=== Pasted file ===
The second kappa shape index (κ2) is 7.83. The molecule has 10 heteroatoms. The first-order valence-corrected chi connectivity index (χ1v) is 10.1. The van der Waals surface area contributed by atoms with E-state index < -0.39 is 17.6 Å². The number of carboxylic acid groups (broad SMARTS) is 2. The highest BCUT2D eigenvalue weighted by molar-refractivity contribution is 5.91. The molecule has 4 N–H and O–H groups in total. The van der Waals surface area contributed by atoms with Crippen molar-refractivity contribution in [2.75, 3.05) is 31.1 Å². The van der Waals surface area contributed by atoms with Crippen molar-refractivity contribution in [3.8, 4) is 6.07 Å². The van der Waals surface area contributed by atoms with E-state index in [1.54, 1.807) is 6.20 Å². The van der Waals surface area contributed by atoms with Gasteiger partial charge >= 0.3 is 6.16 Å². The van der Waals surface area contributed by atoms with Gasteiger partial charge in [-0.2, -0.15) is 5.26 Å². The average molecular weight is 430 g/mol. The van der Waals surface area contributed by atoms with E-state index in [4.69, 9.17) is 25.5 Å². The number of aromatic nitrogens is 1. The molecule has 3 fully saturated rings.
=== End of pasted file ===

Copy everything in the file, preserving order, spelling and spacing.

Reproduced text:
The second kappa shape index (κ2) is 7.83. The molecule has 10 heteroatoms. The first-order valence-corrected chi connectivity index (χ1v) is 10.1. The van der Waals surface area contributed by atoms with E-state index < -0.39 is 17.6 Å². The number of carboxylic acid groups (broad SMARTS) is 2. The highest BCUT2D eigenvalue weighted by molar-refractivity contribution is 5.91. The molecule has 4 N–H and O–H groups in total. The van der Waals surface area contributed by atoms with Crippen molar-refractivity contribution in [2.75, 3.05) is 31.1 Å². The van der Waals surface area contributed by atoms with Crippen molar-refractivity contribution in [3.8, 4) is 6.07 Å². The van der Waals surface area contributed by atoms with E-state index in [1.54, 1.807) is 6.20 Å². The van der Waals surface area contributed by atoms with Gasteiger partial charge >= 0.3 is 6.16 Å². The van der Waals surface area contributed by atoms with Gasteiger partial charge in [-0.2, -0.15) is 5.26 Å². The average molecular weight is 430 g/mol. The van der Waals surface area contributed by atoms with E-state index in [4.69, 9.17) is 25.5 Å². The number of aromatic nitrogens is 1. The molecule has 3 fully saturated rings.